“From time to time, if we know of a pending snow storm, where we’re expecting heavy snows, or any potential weather issues, maybe we have an ongoing water main break issue, the service director may take home a city vehicle, which obviously is a four-wheel-drive vehicle, in order for him to get here as quickly and as safely as possible,” Pope said. “He has that service vehicle that’s ready to come back if it has to.”


Brimfield Township provides vehicles for its police and fire chiefs, road superintendent, economic development director, and parks director.

The chiefs and road superintendent, all of whom are on call 24/7, need to be able to respond quickly to emergencies, Trustee Nic Coia said.

“The road superintendent, during inclement weather, he goes out in the middle of the night and drives the roads to verify conditions. If they’re bad he calls in the road crew to start doing road maintenance if need be. If they’re OK he goes home for a little bit, and goes back out,” Coia said.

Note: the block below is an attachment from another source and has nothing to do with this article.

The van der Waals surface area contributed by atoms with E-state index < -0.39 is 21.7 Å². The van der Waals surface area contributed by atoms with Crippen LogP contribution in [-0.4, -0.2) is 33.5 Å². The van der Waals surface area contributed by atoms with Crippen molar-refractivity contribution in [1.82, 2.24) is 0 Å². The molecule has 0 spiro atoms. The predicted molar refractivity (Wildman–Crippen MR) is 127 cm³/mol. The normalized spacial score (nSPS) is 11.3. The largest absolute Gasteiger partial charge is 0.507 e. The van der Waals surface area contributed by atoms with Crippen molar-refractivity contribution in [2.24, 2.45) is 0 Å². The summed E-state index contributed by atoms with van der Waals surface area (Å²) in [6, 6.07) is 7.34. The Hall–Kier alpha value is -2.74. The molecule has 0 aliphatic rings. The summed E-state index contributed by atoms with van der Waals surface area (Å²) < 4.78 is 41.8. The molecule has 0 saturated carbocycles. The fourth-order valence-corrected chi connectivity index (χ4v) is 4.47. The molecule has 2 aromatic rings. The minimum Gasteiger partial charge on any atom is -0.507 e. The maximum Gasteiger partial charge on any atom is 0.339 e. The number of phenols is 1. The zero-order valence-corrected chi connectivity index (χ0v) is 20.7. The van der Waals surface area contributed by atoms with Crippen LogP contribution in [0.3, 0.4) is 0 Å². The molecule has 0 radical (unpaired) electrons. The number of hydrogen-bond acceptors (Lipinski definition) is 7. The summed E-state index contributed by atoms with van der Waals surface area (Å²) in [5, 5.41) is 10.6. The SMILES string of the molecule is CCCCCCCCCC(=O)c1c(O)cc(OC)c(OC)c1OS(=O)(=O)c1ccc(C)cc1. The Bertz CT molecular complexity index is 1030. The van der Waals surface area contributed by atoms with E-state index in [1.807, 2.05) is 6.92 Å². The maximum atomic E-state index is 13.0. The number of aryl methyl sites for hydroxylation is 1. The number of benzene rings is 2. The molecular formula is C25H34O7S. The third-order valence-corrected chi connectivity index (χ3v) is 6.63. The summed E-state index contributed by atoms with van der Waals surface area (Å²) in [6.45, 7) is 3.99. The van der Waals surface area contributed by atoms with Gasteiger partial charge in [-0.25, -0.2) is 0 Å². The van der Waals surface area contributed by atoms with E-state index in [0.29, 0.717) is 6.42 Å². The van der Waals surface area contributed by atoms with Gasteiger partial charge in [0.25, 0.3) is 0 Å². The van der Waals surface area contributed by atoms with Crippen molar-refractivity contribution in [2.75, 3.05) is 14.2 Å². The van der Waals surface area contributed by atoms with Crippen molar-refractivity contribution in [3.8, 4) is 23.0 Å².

Instead of paying mileage for Economic Development Director Mike Hlad to travel to Youngstown and Cleveland for meetings, the township provides him with a vehicle as well.

“He often will do that from home because he lives up towards Cleveland, so he’s already up there, so he’ll shoot up that way and meet with the developers. He has evening meetings,” Coia said.

Like the others, Hlad is a contract employee on duty 24/7, so his attendance at evening meetings is expected, Coia said.